Monthly Archives: June 2014

Does my old IT equipment have any value?


Yes it can do, but it does depend on its age, the condition and what is actually inside the PC or printer.

There is often value in parts, hard drives and RAM Memory boards at we do our best to extract as much value out of your old assetts as possible, once again the issue is often age and condition.

Contact us at for a free consultation as to the value of your old IT assets.

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weee-manThis is a great little article about the WEEE Man which can actually be seen at the Eden Project in Cornwall.

It gives a very clear picture as to what waste electrical equipment an average UK citizen generates and one reason why you should contact

Fun but informative click here to goto the WEEE Man web site

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What is e-Waste?

e-wasteE-waste (electronic waste) is a popular and informal name for electronic products that are obsolete or unwanted. TVs, monitors, computers, copiers, fax machines, audio and video equipment, are some of these common electronic products.

E-waste is the fastest growing segment of waste steam in the World. Many electronic products contain high levels of nickel, lead, and other toxic elements that render them hazardous waste when disposed.

Companies like help reduce the impact of e-Waste.

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How to make data ready for shredding

sitr yorkshire bales

Your needs as a client  vary, to assist your disposal we offer, security sacks, containers of various capacities or sealed skips for high volumes.

All transported in a secure vehicle, from your site directly to ours or shredded on site, contact to fine our how best to prepare your data for shredding.

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Hazardous Substances in e-Waste

hazardous waste drums

Below is a list of reasons why you should conact to dispose of your IT equipement with an aprroved WEEE company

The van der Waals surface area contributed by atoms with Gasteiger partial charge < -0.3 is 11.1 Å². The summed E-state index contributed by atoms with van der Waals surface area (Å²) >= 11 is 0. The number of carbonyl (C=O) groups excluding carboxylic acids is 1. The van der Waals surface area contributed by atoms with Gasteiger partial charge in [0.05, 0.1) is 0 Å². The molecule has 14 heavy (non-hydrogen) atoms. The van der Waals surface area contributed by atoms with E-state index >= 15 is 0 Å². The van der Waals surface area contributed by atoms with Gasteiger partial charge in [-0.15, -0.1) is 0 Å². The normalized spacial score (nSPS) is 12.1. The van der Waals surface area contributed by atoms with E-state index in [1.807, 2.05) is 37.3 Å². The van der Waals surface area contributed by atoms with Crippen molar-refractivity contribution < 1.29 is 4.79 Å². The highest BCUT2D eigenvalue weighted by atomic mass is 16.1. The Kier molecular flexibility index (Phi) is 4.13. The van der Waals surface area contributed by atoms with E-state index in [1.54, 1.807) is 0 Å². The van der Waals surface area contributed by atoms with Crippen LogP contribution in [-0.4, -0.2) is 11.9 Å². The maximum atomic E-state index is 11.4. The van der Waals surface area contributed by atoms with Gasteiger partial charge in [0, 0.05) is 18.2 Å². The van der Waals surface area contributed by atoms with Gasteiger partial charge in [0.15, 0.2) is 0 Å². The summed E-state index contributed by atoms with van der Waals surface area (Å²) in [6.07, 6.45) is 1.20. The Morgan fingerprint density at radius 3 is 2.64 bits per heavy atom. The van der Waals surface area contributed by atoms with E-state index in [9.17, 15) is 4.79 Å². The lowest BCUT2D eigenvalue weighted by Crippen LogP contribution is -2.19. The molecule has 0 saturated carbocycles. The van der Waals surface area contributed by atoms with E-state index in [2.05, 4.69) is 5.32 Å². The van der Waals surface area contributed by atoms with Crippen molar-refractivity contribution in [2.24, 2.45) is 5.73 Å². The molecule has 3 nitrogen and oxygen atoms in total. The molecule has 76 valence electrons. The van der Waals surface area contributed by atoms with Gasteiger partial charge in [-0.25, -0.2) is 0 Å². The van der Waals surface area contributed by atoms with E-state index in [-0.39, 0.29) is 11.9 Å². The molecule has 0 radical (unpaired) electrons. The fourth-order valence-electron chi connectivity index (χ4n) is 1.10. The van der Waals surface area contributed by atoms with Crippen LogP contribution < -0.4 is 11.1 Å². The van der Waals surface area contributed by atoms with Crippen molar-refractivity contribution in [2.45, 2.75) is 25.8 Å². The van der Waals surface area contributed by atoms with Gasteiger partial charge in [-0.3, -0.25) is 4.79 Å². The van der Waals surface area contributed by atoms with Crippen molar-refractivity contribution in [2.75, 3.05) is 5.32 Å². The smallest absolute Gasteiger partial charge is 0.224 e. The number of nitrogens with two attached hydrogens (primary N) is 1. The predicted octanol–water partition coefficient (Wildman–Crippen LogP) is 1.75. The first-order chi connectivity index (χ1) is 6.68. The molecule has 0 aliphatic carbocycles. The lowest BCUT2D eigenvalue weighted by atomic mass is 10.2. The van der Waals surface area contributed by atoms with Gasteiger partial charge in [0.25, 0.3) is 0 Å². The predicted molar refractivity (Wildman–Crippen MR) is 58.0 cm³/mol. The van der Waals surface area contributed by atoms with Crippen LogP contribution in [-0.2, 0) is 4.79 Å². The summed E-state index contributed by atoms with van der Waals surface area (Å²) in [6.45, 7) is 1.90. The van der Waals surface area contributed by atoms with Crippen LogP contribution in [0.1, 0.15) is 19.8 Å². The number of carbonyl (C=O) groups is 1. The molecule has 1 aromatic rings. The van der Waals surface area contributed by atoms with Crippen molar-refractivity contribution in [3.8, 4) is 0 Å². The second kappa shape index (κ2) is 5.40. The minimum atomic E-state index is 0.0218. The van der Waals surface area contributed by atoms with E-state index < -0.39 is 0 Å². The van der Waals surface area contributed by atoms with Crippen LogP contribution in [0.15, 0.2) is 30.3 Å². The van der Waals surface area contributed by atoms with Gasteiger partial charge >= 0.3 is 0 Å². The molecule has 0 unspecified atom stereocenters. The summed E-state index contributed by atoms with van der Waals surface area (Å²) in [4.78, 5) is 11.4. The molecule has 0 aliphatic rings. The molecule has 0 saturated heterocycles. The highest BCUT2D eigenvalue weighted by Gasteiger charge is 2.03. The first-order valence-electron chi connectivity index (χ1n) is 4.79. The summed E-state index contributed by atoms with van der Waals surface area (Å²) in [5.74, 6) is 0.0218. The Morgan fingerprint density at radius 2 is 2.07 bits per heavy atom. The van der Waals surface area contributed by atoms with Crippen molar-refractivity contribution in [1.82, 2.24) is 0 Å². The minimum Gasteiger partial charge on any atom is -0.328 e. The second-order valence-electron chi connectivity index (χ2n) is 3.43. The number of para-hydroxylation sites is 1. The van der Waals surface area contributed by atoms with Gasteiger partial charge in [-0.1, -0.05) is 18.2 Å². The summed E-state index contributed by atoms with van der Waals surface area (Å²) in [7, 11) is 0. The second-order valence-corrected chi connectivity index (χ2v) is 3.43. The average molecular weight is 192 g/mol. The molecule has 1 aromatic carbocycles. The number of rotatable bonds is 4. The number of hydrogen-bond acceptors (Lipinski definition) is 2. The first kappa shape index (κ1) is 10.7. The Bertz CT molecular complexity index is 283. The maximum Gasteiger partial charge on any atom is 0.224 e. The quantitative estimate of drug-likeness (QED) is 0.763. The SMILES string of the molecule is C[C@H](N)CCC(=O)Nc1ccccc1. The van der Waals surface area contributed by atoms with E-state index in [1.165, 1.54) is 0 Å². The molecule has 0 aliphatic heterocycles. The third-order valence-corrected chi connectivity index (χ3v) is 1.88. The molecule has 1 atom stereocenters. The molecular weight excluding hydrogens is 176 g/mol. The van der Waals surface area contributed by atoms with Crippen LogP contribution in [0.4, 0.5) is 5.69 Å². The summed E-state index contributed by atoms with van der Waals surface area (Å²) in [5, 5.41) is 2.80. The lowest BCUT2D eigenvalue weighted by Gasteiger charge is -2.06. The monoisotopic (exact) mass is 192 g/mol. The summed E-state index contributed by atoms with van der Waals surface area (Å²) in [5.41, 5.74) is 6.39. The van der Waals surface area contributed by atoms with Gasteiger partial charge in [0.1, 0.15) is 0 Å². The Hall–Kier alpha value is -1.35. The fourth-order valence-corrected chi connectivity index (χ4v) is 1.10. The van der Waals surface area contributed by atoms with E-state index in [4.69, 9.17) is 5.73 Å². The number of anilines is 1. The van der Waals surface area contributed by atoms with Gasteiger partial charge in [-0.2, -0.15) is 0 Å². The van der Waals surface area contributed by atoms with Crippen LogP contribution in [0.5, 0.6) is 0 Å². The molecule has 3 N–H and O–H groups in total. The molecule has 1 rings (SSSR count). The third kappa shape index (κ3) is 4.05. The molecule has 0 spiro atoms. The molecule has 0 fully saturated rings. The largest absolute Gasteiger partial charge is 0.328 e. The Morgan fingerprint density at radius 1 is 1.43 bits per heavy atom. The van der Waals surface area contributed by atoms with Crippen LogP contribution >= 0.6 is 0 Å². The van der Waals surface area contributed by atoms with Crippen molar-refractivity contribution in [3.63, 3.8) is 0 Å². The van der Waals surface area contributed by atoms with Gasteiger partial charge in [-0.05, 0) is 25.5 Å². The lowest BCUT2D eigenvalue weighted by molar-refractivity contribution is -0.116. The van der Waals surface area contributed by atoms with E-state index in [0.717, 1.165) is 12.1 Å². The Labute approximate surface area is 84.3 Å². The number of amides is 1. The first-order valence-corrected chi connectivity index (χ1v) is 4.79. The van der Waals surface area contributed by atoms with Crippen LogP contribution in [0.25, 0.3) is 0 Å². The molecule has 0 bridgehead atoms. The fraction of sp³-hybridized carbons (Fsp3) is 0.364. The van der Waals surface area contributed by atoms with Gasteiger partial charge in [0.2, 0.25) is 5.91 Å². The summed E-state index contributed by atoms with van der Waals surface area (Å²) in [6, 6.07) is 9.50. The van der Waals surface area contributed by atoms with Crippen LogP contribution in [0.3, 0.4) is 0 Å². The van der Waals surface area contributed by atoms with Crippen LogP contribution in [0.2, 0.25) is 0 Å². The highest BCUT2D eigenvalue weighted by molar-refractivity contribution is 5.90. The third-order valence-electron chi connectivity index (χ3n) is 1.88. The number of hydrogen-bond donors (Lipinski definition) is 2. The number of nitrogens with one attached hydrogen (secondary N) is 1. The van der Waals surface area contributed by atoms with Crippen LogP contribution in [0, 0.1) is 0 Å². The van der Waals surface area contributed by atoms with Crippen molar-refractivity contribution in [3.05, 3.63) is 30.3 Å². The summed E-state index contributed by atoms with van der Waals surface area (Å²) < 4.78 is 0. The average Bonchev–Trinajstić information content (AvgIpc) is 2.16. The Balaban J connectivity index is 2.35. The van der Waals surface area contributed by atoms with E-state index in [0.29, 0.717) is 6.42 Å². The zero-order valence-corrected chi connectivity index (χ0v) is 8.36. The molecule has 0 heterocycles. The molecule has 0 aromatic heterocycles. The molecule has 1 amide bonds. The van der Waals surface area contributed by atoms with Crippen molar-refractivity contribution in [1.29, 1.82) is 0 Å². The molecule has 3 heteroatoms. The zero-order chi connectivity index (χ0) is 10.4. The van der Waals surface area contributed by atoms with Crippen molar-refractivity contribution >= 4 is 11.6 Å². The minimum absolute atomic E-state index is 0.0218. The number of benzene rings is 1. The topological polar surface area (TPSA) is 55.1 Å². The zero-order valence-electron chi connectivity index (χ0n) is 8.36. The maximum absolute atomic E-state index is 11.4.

Electrical and electronic equipment contain different hazardous materials which are harmful to human health and the environment if not disposed of carefully. While some naturally occurring substances are harmless in nature, their use in the manufacture of electronic equipment often results in compounds which are hazardous (e.g. chromium becomes chromium VI). The following list gives a selection of the mostly found toxic substances in e-waste.

Substance Occurrence in e-waste
Halogenated compounds:
– PCB (polychlorinated biphenyls) Condensers, Transformers
– TBBA (tetrabromo-bisphenol-A)- PBB (polybrominated biphenyls)- PBDE (polybrominated diphenyl ethers) Fire retardants for plastics (thermoplastic components, cable insulation)TBBA is presently the most widely used flame retardant in printed wiring boards and casings.
– Chlorofluorocarbon (CFC) Cooling unit, Insulation foam
– PVC (polyvinyl chloride) Cable insulation
Heavy metals and other metals:
– Arsenic Small quantities in the form of gallium arsenide within light emitting diodes
– Barium Getters in CRT
– Beryllium Power supply boxes which contain silicon controlled rectifiers and x-ray lenses
– Cadmium Rechargeable NiCd-batteries, fluorescent layer (CRT screens), printer inks and toners, photocopying-machines (printer drums)
– Chromium VI Data tapes, floppy-disks
– Lead CRT screens, batteries, printed wiring boards
– Lithium Li-batteries
– Mercury Fluorescent lamps that provide backlighting in LCDs, in some alkaline batteries and mercury wetted switches
– Nickel Rechargeable NiCd-batteries or NiMH-batteries, electron gun in CRT
– Rare Earth elements (Yttrium, Europium) Fluorescent layer (CRT-screen)
– Selenium Older photocopying-machines (photo drums)
– Zinc sulphide Interior of CRT screens, mixed with rare earth metals
– Toner Dust Toner cartridges for laser printers / copiers
Radio-active substances– Americium Medical equipment, fire detectors, active sensing element in smoke detectors
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